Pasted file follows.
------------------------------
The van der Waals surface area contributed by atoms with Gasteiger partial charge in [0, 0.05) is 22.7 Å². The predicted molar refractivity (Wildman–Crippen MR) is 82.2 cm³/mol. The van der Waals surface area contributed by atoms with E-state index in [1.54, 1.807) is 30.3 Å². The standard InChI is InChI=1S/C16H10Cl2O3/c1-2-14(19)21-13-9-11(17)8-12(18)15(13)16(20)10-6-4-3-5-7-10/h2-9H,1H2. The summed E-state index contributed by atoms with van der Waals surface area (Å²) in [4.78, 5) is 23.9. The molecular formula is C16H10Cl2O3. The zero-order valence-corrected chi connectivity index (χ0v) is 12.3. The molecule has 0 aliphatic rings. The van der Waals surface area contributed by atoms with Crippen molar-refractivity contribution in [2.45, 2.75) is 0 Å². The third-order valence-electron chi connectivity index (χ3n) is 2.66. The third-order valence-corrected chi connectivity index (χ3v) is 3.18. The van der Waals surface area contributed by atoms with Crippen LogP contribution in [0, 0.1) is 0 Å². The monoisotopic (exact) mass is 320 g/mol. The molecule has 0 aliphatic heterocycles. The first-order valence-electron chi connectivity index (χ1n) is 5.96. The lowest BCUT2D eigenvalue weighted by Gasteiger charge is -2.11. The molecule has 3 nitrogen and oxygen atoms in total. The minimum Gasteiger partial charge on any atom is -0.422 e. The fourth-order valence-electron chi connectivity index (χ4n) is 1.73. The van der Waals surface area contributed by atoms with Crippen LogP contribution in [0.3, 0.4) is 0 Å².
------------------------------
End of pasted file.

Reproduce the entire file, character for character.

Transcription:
The van der Waals surface area contributed by atoms with Gasteiger partial charge in [0, 0.05) is 22.7 Å². The predicted molar refractivity (Wildman–Crippen MR) is 82.2 cm³/mol. The van der Waals surface area contributed by atoms with E-state index in [1.54, 1.807) is 30.3 Å². The standard InChI is InChI=1S/C16H10Cl2O3/c1-2-14(19)21-13-9-11(17)8-12(18)15(13)16(20)10-6-4-3-5-7-10/h2-9H,1H2. The summed E-state index contributed by atoms with van der Waals surface area (Å²) in [4.78, 5) is 23.9. The molecular formula is C16H10Cl2O3. The zero-order valence-corrected chi connectivity index (χ0v) is 12.3. The molecule has 0 aliphatic rings. The van der Waals surface area contributed by atoms with Crippen molar-refractivity contribution in [2.45, 2.75) is 0 Å². The third-order valence-electron chi connectivity index (χ3n) is 2.66. The third-order valence-corrected chi connectivity index (χ3v) is 3.18. The van der Waals surface area contributed by atoms with Crippen LogP contribution in [0, 0.1) is 0 Å². The monoisotopic (exact) mass is 320 g/mol. The molecule has 0 aliphatic heterocycles. The first-order valence-electron chi connectivity index (χ1n) is 5.96. The lowest BCUT2D eigenvalue weighted by Gasteiger charge is -2.11. The molecule has 3 nitrogen and oxygen atoms in total. The minimum Gasteiger partial charge on any atom is -0.422 e. The fourth-order valence-electron chi connectivity index (χ4n) is 1.73. The van der Waals surface area contributed by atoms with Crippen LogP contribution in [0.3, 0.4) is 0 Å².